^This octopus spent four and one half years brooding her eggs on a ledge near the bottom of Monterey Canyon, about 1,400 meters (4,600 feet) below the ocean surface.

Assorted cephalopods News Brief — 24 June 2014:
Celebrating cephalopods

Cephalopods—squids, octopuses, and their relatives—are some of the most beautiful and intriguing animals in the ocean. During the week of June 23-27, 2014, MBARI, the Monterey Bay Aquarium, and Science Friday teamed up to present a wonderful array of videos and still images of these creatures.
^This montage (not to scale) shows some of the beautiful and fascinating cephalopods that MBARI researchers see when they explore the waters of Monterey Bay.

News Release — 9 June 2014:
Dream team of scientists and aquarists gives public first view of a live vampire squid and other deep-sea cephalopods

From the vampire squid to the flapjack octopus, deep-sea cephalopods come in an amazing variety of shapes and sizes. Yet few humans have seen these animals alive. Since April, members of the public have been able to see these animals for the first time, as part of the ongoing Tentacles special exhibition at the Monterey Bay Aquarium. A collaborative effort with the aquarium’s partner institution, the Monterey Bay Aquarium Research Institute (MBARI), this exhibit has thrilled both aquarium visitors and MBARI scientists, and is providing new scientific insights into the lives of these mysterious animals.
^Postdoctoral fellow Stephanie Bush cares for animals behind the scenes at the Monterey Bay Aquarium.

Data from Gulper AUV News Brief — 21 May 2014:
ECOHAB Spring 2014—Preliminary Observations

It’s now late May and the spring 2014 ECOHAB field experiment is winding down. Researchers from the University of Southern California (USC) are still conducting occasional surveys of the San Pedro Bay, but the rest of the instruments have been recovered. Now the ECOHAB researchers are busy analyzing all the data they collected using their menagerie of undersea instruments.
^Data from MBARI's Gulper AUV.

News Release — 7 May 2014:
First-ever study describes deep-sea animal communities on and around a sunken shipping container

Thousands of shipping containers are lost from cargo vessels each year. Many of these containers eventually sink to the deep seafloor. In 2004, scientists at the Monterey Bay Aquarium Research Institute (MBARI) discovered a lost shipping container almost 1,300 meters (4,200 feet) below the surface of the Monterey Bay National Marine Sanctuary. In the first-ever survey of its kind, researchers from MBARI and the sanctuary recently described how deep-sea animal communities on and around the container differed from those in surrounding areas.
^After seven years on the deep seafloor, this sunken shipping container had been colonized by a variety of deep-sea animals.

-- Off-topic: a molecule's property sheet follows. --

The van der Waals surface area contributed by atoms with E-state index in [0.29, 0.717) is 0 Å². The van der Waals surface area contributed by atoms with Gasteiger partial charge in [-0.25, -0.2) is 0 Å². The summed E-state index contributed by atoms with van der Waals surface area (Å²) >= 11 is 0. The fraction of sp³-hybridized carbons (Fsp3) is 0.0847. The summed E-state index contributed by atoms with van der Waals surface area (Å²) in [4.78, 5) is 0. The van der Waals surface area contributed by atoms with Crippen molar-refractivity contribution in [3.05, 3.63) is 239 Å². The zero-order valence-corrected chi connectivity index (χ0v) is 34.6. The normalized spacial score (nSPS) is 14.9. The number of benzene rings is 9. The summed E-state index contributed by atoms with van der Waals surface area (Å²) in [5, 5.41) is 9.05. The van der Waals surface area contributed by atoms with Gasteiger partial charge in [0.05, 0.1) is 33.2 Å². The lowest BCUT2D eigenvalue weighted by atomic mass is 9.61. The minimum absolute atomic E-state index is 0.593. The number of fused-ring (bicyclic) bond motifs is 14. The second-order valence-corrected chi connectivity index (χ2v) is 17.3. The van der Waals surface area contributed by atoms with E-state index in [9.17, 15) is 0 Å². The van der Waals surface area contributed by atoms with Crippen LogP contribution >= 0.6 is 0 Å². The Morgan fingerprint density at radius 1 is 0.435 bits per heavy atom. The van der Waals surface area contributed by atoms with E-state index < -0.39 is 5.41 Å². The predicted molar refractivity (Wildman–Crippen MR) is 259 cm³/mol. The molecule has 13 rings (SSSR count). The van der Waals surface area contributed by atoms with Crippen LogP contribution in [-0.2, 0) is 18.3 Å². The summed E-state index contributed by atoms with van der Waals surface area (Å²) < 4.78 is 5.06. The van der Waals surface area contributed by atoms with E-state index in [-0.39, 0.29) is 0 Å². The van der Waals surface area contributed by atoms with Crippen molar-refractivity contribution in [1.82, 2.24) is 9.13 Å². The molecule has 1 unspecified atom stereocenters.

News Release — 14 April 2014:
Researchers describe four new species of “killer sponges” from the deep sea

Killer sponges sound like creatures from a B-grade horror movie. In fact, they thrive in the lightless depths of the deep sea. Scientists first discovered that some sponges are carnivorous about 20 years ago. Since then only seven carnivorous species have been found in all of the northeastern Pacific. A new paper authored by MBARI marine biologist Lonny Lundsten and two Canadian researchers describes four new species of carnivorous sponges living on the deep seafloor, from the Pacific Northwest to Baja California.
^A large group of Asbestopluma monticola sponges grow on top of a dead sponge on Davidson Seamount, off the Central California coast.

News Release — 9 April 2014:
Sunken logs create new worlds for seafloor animals

When it comes to food, most of the deep sea is a desert. In this food-poor environment, even bits of dead wood, waterlogged enough to sink, can support thriving communities of specialized animals. A new paper by biologists at the National Evolutionary Synthesis Center and the Monterey Bay Aquarium Research Institute (MBARI) shows that wood-boring clams serve as “ecosystem engineers,” making the organic matter in the wood available to other animals that colonize wood falls in the deep waters of Monterey Canyon.
^This photo shows one of 36 bundles of acacia wood that sat on the deep seafloor for five years as part of a long-term wood-fall experiment.

Feature Story — 9 April 2014:
Study of harmful algal blooms builds on year-to-year experience

In late March 2014, like stealthy electronic sharks, two underwater gliders began cruising the ocean in and around San Pedro Bay, off Southern California. But instead of looking for a meal of fish or sea lions, these robotic vehicles were looking for signs of microscopic algae. These gliders are just the first of a small menagerie of instruments that scientists will be placing in the ocean over the next month to track harmful algal blooms as part of this year’s spring ECOHAB (Ecology and Oceanography of Harmful Algal Blooms) experiment.
^This satellite image shows the temperature of the ocean surface in and around San Pedro Bay on April 2, 2014. The purple and blue areas have colder water, possibly due to "upwelling" of cold water near the north end of the bay.

Poster for Oceans 180 competition News Brief — 15 January 2014:
Three MBARI videos make the top ten in NSF-funded video competition

Scientists are increasingly using video to communicate their research to the public. Last fall, the inaugural Ocean 180 Video Challenge highlighted this task by asking scientists to submit 180-second videos to be judged by middle-school students worldwide. This week, three MBARI videos were announced as finalists in this competition.
^Poster for Oceans 180 competition.

Last updated: Jan. 12, 2015